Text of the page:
One of the perks of being a member of PhLUG is you get to attend workshops where noob builders like me get to learn neat stuff from the veteran MOCers of the group. I got to attend 2 out of 3 sessions this year and both focused on urban or city building. I really learned a lot from these activities and I actually look forward to the next one. Check out some of the techniques I picked up.
Typically, we build walls by stacking Lego bricks on top of one another. For more advanced builders, they make use of SNOT or Studs Not On Top techniques to add more detail and texture to their walls. There are plenty of possible combinations and you really have to get your hands dirty and experiment to determine which method works for you. Some techniques are alternatives to more expensive Lego pieces such as the masonry brick.
Like walls, there are actually other ways in constructing roofs for your Lego buildings as shown below. You can also make use of different heights when stacking slopes on top of each other to create texture which adds realism to your build.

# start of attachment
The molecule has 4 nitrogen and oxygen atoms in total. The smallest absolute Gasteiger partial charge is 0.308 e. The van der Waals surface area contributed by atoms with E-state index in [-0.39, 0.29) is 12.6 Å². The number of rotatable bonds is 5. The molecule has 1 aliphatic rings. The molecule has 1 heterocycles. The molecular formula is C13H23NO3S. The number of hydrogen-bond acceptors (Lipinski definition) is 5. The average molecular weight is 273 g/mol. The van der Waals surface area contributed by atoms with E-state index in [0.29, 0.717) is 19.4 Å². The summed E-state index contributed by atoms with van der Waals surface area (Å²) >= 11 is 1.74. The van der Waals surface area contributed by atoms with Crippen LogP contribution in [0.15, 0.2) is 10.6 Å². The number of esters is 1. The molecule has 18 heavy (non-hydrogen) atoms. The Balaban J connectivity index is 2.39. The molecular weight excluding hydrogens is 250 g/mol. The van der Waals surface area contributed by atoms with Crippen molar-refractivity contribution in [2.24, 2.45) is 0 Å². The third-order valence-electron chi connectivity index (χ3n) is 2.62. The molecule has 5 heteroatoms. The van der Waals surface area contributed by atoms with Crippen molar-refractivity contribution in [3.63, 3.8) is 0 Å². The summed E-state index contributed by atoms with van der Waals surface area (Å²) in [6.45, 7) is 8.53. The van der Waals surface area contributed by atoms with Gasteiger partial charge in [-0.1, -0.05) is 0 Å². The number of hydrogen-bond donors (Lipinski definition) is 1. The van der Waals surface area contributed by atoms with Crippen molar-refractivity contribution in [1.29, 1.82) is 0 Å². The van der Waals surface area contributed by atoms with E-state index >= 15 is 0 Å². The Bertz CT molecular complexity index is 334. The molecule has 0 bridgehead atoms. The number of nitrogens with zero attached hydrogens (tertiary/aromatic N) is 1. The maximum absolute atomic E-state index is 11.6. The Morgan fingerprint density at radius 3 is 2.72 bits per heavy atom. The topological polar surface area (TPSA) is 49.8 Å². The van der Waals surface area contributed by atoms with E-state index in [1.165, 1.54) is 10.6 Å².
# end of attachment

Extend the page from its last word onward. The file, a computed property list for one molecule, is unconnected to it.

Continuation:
Plants are one of the things that make Lego displays more organic. Since Lego trees and plants are actually expensive pieces, you can always build your forest or field by using smaller and cheaper parts. These actually look more lifelike don't you think?
Details, Details, and more Details
Capturing the details of real objects and converting those into brick form is probably the ultimate challenge for a MOCer. These lifelike details actually make or break a MOC, which is why you really have to pay attention to them. Check out this huge Black Falcon logo, hotel sign and stained glass window.
Here are some of the techniques applied to actual builds.
There you have it, folks. I hope you also learned a thing or two from this post. Kudos to PhLUG ambassador Piper Protacio for sharing these building techniques with us. Till next entry!